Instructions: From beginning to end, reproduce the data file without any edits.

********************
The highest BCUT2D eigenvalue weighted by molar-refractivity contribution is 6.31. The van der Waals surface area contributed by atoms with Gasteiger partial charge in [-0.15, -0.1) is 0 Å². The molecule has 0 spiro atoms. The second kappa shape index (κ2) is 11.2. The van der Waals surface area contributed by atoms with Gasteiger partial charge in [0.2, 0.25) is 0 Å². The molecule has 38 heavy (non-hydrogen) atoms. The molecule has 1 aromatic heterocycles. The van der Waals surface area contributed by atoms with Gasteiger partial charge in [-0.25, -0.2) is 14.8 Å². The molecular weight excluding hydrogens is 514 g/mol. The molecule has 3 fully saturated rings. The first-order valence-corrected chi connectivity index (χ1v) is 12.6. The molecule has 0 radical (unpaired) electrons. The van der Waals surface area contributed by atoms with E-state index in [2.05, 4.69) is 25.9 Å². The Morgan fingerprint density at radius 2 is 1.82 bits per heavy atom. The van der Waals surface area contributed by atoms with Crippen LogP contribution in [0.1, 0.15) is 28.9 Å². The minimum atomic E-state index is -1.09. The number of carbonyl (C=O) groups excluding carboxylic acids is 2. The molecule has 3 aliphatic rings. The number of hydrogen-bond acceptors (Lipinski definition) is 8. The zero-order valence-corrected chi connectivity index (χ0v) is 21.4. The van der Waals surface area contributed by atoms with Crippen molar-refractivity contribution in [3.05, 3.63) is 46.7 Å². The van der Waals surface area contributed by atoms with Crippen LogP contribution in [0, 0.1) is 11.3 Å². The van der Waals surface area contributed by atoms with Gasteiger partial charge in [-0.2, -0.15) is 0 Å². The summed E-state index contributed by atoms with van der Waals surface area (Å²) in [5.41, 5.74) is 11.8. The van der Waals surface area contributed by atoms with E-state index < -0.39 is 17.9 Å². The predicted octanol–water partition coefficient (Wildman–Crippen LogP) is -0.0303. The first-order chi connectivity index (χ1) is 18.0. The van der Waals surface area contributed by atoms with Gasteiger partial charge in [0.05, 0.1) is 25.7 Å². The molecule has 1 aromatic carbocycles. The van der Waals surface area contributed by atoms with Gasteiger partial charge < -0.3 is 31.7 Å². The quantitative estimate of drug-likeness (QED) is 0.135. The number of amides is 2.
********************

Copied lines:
The highest BCUT2D eigenvalue weighted by molar-refractivity contribution is 6.31. The van der Waals surface area contributed by atoms with Gasteiger partial charge in [-0.15, -0.1) is 0 Å². The molecule has 0 spiro atoms. The second kappa shape index (κ2) is 11.2. The van der Waals surface area contributed by atoms with Gasteiger partial charge in [0.2, 0.25) is 0 Å². The molecule has 38 heavy (non-hydrogen) atoms. The molecule has 1 aromatic heterocycles. The van der Waals surface area contributed by atoms with Gasteiger partial charge in [-0.25, -0.2) is 14.8 Å². The molecular weight excluding hydrogens is 514 g/mol. The molecule has 3 fully saturated rings. The first-order valence-corrected chi connectivity index (χ1v) is 12.6. The molecule has 0 radical (unpaired) electrons. The van der Waals surface area contributed by atoms with E-state index in [2.05, 4.69) is 25.9 Å². The Morgan fingerprint density at radius 2 is 1.82 bits per heavy atom. The van der Waals surface area contributed by atoms with Crippen LogP contribution in [0.1, 0.15) is 28.9 Å². The minimum atomic E-state index is -1.09. The number of carbonyl (C=O) groups excluding carboxylic acids is 2. The molecule has 3 aliphatic rings. The number of hydrogen-bond acceptors (Lipinski definition) is 8. The zero-order valence-corrected chi connectivity index (χ0v) is 21.4. The van der Waals surface area contributed by atoms with Crippen molar-refractivity contribution in [3.05, 3.63) is 46.7 Å². The van der Waals surface area contributed by atoms with Crippen LogP contribution in [0, 0.1) is 11.3 Å². The van der Waals surface area contributed by atoms with Gasteiger partial charge in [-0.2, -0.15) is 0 Å². The summed E-state index contributed by atoms with van der Waals surface area (Å²) in [5.41, 5.74) is 11.8. The van der Waals surface area contributed by atoms with E-state index < -0.39 is 17.9 Å². The predicted octanol–water partition coefficient (Wildman–Crippen LogP) is -0.0303. The first-order chi connectivity index (χ1) is 18.0. The van der Waals surface area contributed by atoms with Gasteiger partial charge in [0.05, 0.1) is 25.7 Å². The molecule has 1 aromatic carbocycles. The van der Waals surface area contributed by atoms with Gasteiger partial charge < -0.3 is 31.7 Å². The quantitative estimate of drug-likeness (QED) is 0.135. The number of amides is 2.